Publications by authors named "Maya M Zeineddine"

9 Publications

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Treatment of multiple sclerosis in special populations: The case of refugees.

Mult Scler J Exp Transl Clin 2020 Jan-Mar;6(1):2055217319848466. Epub 2020 Jan 9.

Nehme and Therese Tohme Multiple Sclerosis Center, American University of Beirut Medical Center, Lebanon.

Multiple sclerosis was long considered a relatively rare entity in the Middle East, but research over the past 10 years and the publication of the Middle East North Africa Committee for Treatment and Research in Multiple Sclerosis guidelines for multiple sclerosis have allowed diagnosis and treatment to occur more efficiently. Most of the first and second-line disease-modifying therapies approved by the Food and Drug Administration and the European Medicine Agency are available in the Middle East. However, the availability of disease-modifying therapies is quite variable, with some countries having access to all multiple sclerosis disease-modifying therapies, while in others there is only one therapeutic option. Economic limitations remain a challenge for the management of multiple sclerosis, especially in countries of war. Moreover, the burden of multiple sclerosis treatment in Syrian and Palestinian refugees is likely high due to the non-availability of funds to cover the high cost of disease-modifying therapies.
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http://dx.doi.org/10.1177/2055217319848466DOI Listing
http://www.ncbi.nlm.nih.gov/pmc/articles/PMC6956602PMC
January 2020

Safety and Efficacy of Rituximab in Multiple Sclerosis: A Retrospective Observational Study.

J Immunol Res 2018 12;2018:9084759. Epub 2018 Nov 12.

Nehme and Therese Tohme Multiple Sclerosis Center, American University of Beirut Medical Center, Beirut, Lebanon.

Objective: To evaluate the efficacy and safety of rituximab in multiple sclerosis in a clinical practice setting.

Methods: Clinical data for all adult patients with multiple sclerosis (MS) treated with off-label rituximab at a single MS center in Lebanon between March 2008 and April 2017 were retrospectively collected from medical charts. The main efficacy outcomes assessed were annualized relapse rate (ARR) and proportion of patients free from relapses, disability progression, or magnetic resonance imaging (MRI) activity.

Results: A total of 89 rituximab-treated patients were included: 59 relapsing-remitting MS (RRMS) and 30 progressive MS (PMS). Patients were treated with 1000 or 2000 mg rituximab IV every 6-12 months for a mean duration of 22.2 ± 24.8 months. The subjects were 65.2% females with a mean age of 40.5 ± 12.3 years and a mean disease duration of 7.9 ± 6.2 years. During treatment, the ARR decreased from 1.07 at baseline to 0.11 in RRMS ( < 0.0001) and from 0.25 to 0.16 in PMS patients ( = 0.593). The mean Expanded Disability Status Scale (EDSS) remained unchanged in both RRMS and PMS patients. Between baseline and the last follow-up, the percent of patients free from any new MRI lesions increased from 18.6% to 92.6% in the RRMS group and from 43.3% to 82% in the PMS group. No evidence of disease activity (NEDA) was achieved in 74% of patients at 1 year of treatment. A total of 64 adverse events (AEs) (71.9%) were recorded with the most common being infusion-related reactions in 25.8% of patients, all mild in nature. Two of our rituximab-treated patients experienced serious AEs requiring surgical interventions: pyoderma gangrenosum vaginalis with perianal abscess and fistula and an increase in the size of a meningioma. No case of progressive multifocal leukoencephalopathy (PML) was detected.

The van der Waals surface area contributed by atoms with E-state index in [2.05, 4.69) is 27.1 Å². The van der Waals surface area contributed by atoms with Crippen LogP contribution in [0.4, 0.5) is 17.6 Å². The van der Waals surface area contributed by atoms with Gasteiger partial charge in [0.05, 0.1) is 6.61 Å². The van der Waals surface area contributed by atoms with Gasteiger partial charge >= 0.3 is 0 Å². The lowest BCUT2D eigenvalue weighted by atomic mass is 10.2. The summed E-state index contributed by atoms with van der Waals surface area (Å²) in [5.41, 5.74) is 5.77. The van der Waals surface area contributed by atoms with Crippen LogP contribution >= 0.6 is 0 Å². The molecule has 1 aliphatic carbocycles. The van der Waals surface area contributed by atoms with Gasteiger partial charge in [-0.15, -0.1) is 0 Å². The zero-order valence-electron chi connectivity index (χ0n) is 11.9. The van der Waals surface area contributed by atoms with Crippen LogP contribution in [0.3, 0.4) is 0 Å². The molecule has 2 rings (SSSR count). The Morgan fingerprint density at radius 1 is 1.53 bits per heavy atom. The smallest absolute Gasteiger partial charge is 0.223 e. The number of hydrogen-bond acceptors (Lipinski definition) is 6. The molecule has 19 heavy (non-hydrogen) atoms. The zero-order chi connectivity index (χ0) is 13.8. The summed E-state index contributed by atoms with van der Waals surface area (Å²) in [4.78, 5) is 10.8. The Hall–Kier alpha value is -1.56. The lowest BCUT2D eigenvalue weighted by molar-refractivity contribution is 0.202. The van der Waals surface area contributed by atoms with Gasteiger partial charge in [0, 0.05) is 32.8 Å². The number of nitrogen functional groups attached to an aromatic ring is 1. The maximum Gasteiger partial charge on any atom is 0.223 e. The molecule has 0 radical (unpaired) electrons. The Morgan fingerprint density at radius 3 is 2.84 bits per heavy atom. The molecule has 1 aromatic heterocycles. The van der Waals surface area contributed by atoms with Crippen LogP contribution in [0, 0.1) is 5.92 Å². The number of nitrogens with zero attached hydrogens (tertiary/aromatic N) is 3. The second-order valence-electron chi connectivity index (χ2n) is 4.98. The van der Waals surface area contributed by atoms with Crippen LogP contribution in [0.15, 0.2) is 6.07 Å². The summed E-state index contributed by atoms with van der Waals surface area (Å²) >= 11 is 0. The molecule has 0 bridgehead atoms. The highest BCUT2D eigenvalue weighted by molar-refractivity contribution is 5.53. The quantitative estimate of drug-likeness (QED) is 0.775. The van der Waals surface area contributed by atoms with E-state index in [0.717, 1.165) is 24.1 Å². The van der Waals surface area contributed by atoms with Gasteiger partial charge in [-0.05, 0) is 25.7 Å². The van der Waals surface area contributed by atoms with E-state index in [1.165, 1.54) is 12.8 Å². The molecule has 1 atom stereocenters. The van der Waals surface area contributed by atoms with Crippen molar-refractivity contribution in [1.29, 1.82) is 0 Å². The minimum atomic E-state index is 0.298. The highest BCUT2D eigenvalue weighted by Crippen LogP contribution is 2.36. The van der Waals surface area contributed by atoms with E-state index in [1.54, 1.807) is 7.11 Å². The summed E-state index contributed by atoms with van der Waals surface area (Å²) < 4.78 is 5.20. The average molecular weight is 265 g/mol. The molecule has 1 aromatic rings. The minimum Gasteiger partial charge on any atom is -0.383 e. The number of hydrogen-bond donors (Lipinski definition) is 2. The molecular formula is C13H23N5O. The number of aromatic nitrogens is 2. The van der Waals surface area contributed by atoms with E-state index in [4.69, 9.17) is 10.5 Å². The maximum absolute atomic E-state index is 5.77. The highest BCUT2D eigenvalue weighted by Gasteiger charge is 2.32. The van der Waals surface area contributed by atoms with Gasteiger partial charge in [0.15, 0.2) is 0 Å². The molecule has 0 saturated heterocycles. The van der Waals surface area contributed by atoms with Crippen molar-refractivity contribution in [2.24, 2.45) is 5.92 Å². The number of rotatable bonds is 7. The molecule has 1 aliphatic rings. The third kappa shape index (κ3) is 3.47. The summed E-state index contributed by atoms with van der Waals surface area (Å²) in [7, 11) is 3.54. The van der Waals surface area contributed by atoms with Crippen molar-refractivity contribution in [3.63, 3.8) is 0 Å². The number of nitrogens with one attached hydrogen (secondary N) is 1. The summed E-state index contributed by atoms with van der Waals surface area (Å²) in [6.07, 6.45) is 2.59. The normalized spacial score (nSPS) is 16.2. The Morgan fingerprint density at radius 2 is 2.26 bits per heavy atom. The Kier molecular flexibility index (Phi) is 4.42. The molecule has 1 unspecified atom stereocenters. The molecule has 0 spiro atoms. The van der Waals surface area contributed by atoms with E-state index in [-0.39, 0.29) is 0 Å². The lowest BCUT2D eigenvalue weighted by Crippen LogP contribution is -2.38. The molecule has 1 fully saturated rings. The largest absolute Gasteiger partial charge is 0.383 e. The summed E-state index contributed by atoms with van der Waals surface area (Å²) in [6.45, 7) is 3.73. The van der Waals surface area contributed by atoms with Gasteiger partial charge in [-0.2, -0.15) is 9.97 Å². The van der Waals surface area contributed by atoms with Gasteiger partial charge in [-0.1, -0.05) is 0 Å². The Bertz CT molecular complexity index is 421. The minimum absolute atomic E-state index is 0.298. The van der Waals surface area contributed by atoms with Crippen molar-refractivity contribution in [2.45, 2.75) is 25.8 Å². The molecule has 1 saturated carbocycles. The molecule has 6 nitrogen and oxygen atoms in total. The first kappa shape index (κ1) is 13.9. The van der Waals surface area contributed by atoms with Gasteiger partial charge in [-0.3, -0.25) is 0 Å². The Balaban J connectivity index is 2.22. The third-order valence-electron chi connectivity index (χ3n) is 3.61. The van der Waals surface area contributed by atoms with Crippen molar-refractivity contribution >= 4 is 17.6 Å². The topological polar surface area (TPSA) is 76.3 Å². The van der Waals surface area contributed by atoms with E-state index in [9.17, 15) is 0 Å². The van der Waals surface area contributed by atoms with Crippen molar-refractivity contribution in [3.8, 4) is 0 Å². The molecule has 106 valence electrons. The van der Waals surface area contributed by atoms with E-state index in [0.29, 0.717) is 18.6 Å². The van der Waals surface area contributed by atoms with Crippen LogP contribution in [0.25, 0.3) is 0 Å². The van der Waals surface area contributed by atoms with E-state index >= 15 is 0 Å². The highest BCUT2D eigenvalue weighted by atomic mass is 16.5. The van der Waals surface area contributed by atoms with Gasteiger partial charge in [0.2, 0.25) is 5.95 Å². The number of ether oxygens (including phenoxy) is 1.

Conclusion: In our real-world cohort, rituximab was well-tolerated and effective in reducing relapse rate and disability progression in relapsing-remitting and progressive MS patients.
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http://dx.doi.org/10.1155/2018/9084759DOI Listing
http://www.ncbi.nlm.nih.gov/pmc/articles/PMC6260423PMC
January 2019

Efficacy and safety of natalizumab extended interval dosing.

Mult Scler Relat Disord 2018 Aug 5;24:113-116. Epub 2018 Jul 5.

Nehme and Therese Tohme Multiple Sclerosis Center, American University of Beirut Medical Center, Beirut, Lebanon.

Objective: It is postulated that extending the dosing interval of natalizumab (NTZ) from 4 to 5-8 weeks might decrease the risk of progressive multifocal leukoencephalopathy (PML). The aim of this study was to assess the effect of extended interval dosing (EID) on the therapeutic efficacy of natalizumab.

Methods: We reviewed 85 patients treated at two MS centers in the Middle East with natalizumab for at least 6 months using EID. Patients were shifted after an initial treatment period at standard interval dosing (SID) to an EID ranging from 5-8 weeks.

Results: The mean treatment duration on SID and EID was 15.4 ± 11.9 and 11.8 ± 7.0 months, respectively. By the end of SID and EID treatment 95.3% and 93.9% of patients were free of relapses (P = 0.41) with an annualized relapse rate (ARR) of 0.0006 and 0.001 respectively (P = 0.42). The mean EDSS at the end of SID and EID periods was 2.56 ± 1.62 and 2.59 ± 1.61 respectively (P = 0.84). A total of 97.6% and 94.7% of patients had no enhancing lesions on MRI during the SID and EID periods respectively (P = 0.18). There were no cases of PML and the rate of infections was lower during the EID period.

Conclusion: In patients treated with natalizumab, shifting from SID to EID has no negative effect on efficacy as evidenced by relapse rate, disability progression and MRI activity.
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http://dx.doi.org/10.1016/j.msard.2018.06.015DOI Listing
August 2018

Letter to the editor.

Mult Scler 2018 03 27;24(3):363. Epub 2017 Jul 27.

Nehme and Therese Tohme Multiple Sclerosis Center, American University of Beirut Medical Center, Beirut, Lebanon.

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http://dx.doi.org/10.1177/1352458517717091DOI Listing
March 2018

Catastrophic relapses following initiation of dimethyl fumarate in two patients with neuromyelitis optica spectrum disorder.

Mult Scler 2017 Aug 10;23(9):1297-1300. Epub 2017 Apr 10.

Hammoud Hospital University Medical Center, Saida, Lebanon.